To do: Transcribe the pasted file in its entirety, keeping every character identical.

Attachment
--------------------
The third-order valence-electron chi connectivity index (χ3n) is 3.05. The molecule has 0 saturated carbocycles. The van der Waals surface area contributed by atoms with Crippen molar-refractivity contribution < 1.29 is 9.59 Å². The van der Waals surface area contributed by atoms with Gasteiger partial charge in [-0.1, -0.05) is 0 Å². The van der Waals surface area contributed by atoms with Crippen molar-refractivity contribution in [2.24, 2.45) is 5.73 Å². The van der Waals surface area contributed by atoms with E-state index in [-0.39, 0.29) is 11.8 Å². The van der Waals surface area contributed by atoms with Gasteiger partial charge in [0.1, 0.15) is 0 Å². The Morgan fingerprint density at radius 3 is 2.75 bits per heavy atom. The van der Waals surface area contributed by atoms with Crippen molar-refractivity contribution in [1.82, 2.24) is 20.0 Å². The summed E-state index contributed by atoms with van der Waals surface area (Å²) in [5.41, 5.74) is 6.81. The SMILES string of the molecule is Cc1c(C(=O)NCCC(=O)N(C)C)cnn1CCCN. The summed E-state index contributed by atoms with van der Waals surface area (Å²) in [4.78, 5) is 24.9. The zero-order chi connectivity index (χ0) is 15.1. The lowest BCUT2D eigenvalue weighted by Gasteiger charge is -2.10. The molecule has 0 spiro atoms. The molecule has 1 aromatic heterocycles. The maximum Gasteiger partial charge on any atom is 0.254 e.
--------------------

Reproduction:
The third-order valence-electron chi connectivity index (χ3n) is 3.05. The molecule has 0 saturated carbocycles. The van der Waals surface area contributed by atoms with Crippen molar-refractivity contribution < 1.29 is 9.59 Å². The van der Waals surface area contributed by atoms with Gasteiger partial charge in [-0.1, -0.05) is 0 Å². The van der Waals surface area contributed by atoms with Crippen molar-refractivity contribution in [2.24, 2.45) is 5.73 Å². The van der Waals surface area contributed by atoms with E-state index in [-0.39, 0.29) is 11.8 Å². The van der Waals surface area contributed by atoms with Gasteiger partial charge in [0.1, 0.15) is 0 Å². The Morgan fingerprint density at radius 3 is 2.75 bits per heavy atom. The van der Waals surface area contributed by atoms with Crippen molar-refractivity contribution in [1.82, 2.24) is 20.0 Å². The summed E-state index contributed by atoms with van der Waals surface area (Å²) in [5.41, 5.74) is 6.81. The SMILES string of the molecule is Cc1c(C(=O)NCCC(=O)N(C)C)cnn1CCCN. The summed E-state index contributed by atoms with van der Waals surface area (Å²) in [4.78, 5) is 24.9. The zero-order chi connectivity index (χ0) is 15.1. The lowest BCUT2D eigenvalue weighted by Gasteiger charge is -2.10. The molecule has 0 spiro atoms. The molecule has 1 aromatic heterocycles. The maximum Gasteiger partial charge on any atom is 0.254 e.